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Mike Duncan (00:00):
Hello, and welcome to Revolutions. Episode Zero, The Introduction The word revolution is one of those words you think you know the definition of, until you actually start trying to define it. Then it turns out to be a very slippery fish. Because first of all, the word revolution, coined by Copernicus in 1543, is supposed to mean completing an orbit, coming full circle.
But the kind of revolution we’re talking about is the opposite of that. It’s a sudden, radical change, overthrowing the old regime and replacing it with a new one. It’s not about coming full circle, it’s about boldly setting out on a new path. So right away, the word doesn’t even mean what it’s supposed to mean. And it only gets muddier from there. Because even overlooking the utter absurdity of using the word revolution to describe a fundamental change in political organization, we still have a hard time expressing precisely what we mean by revolution.
We know it involves overthrowing the existing regime, but we also know that it’s more than a mere coup. We know it involves a conflict between two competing forces within a country, but we also know that it’s more than a mere civil war. We know it involves mass mobilization, but we also know that it’s more than some half-baked peasant revolt. It’s more organized, more directed, more thoughtful. Isn’t it? Well, sometimes yes, and sometimes really no.
As it turns out, distinguishing coups from civil wars, from revolts, from revolutions is a very sticky proposition. Indeed, for each of the revolutions we are going to cover in this series, there is a contingent of revisionist historians ready to argue that no revolution in fact took place. That it was just a rebellion masquerading as a revolution. Because look, the revolutionary effects were neither as wide nor as deep as once supposed, or only a narrow band of socioeconomic elites actually participated, or no one at the time actually thought that they were engaged in a revolution.
But the problem is that when we add up all those particular reinterpretations, we’re left with the very unsatisfying notion that in all of human history, no revolution has in fact ever taken place. And that just seems… not right. With that in mind, this series is based on a broad definition of what counts as a revolution.
The Encyclopedia of Political Revolutions, dealing with this same problem, casts a wide net by including events that share two characteristics. One, irregular procedures aimed at forcing political change within a society. And two, lasting effects on the political system of the society in which they occurred. But I’d like to get a touch more specific than that. Because it’s not enough to just have a cabal of elites force their way into power. That’s a coup. And it’s not enough to have an amorphous blob of angry peasants marching around with clubs and axes. That’s a revolt. Or maybe an insurrection.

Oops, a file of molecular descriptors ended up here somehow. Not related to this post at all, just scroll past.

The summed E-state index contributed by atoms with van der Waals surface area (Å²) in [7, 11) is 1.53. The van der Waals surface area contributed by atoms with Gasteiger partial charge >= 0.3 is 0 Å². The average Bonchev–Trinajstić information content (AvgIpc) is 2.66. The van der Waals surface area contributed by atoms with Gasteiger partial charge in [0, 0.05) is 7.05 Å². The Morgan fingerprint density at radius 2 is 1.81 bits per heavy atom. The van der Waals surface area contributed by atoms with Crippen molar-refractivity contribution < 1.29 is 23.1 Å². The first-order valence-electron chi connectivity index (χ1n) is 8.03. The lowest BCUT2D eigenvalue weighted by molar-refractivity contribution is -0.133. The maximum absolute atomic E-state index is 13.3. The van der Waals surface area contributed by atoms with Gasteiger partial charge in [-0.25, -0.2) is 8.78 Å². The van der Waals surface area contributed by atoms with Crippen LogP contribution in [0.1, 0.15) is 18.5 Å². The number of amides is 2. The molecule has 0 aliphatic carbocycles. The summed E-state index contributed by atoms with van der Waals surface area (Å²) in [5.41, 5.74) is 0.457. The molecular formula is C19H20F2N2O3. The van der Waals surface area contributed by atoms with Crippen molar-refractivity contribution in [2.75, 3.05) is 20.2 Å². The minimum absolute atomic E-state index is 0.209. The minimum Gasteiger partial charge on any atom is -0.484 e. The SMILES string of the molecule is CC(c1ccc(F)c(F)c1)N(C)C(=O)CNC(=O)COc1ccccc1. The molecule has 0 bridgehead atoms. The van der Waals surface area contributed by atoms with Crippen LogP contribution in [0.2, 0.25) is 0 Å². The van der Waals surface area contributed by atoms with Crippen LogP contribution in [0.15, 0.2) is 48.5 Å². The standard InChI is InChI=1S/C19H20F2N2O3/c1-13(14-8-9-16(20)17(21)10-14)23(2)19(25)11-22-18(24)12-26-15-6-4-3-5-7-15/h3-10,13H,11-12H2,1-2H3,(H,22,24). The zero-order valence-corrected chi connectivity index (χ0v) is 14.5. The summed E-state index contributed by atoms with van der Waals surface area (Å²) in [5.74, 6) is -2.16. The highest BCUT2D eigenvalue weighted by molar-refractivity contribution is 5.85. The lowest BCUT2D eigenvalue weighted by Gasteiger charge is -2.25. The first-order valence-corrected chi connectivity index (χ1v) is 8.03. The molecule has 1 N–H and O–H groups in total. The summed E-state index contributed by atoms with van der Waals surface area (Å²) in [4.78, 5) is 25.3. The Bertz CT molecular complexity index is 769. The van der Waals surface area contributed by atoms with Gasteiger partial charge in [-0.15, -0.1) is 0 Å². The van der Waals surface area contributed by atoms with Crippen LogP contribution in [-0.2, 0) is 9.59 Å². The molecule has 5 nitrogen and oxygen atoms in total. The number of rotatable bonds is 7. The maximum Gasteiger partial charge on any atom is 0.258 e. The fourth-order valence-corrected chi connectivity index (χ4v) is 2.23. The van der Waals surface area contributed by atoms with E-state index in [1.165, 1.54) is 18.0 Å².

So sociologist Charles Tilley narrows the definition a little further, down to, “…a forcible transfer of power over a state, in the course of which at least two distinct blocks of contenders make incompatible claims to control the state, and some significant portion of the population subject to the state’s jurisdiction acquiesces in the claims of each block.” Which is jumbled, because, well, he’s a sociologist. But basically, we need some cross-class alliance of dissidents to overthrow an existing regime by extralegal means, and then alter the political system in some fundamental way.
Where it starts to get messy is when further wrinkles are added. Theta scotchable, for example, creates a superclass called social revolutions that require changes to the political structure to be accompanied and reinforced by deep changes in the social structure. Now this is perfectly reasonable, but it leaves us grappling with difficult and ultimately subjective questions like, how much change, and for how many people, and for how long, and how do we even measure it? These are the kinds of questions that academics will be arguing about forever as new evidence is uncovered, and old evidence is reexamined, and which I plan to neatly sidestep.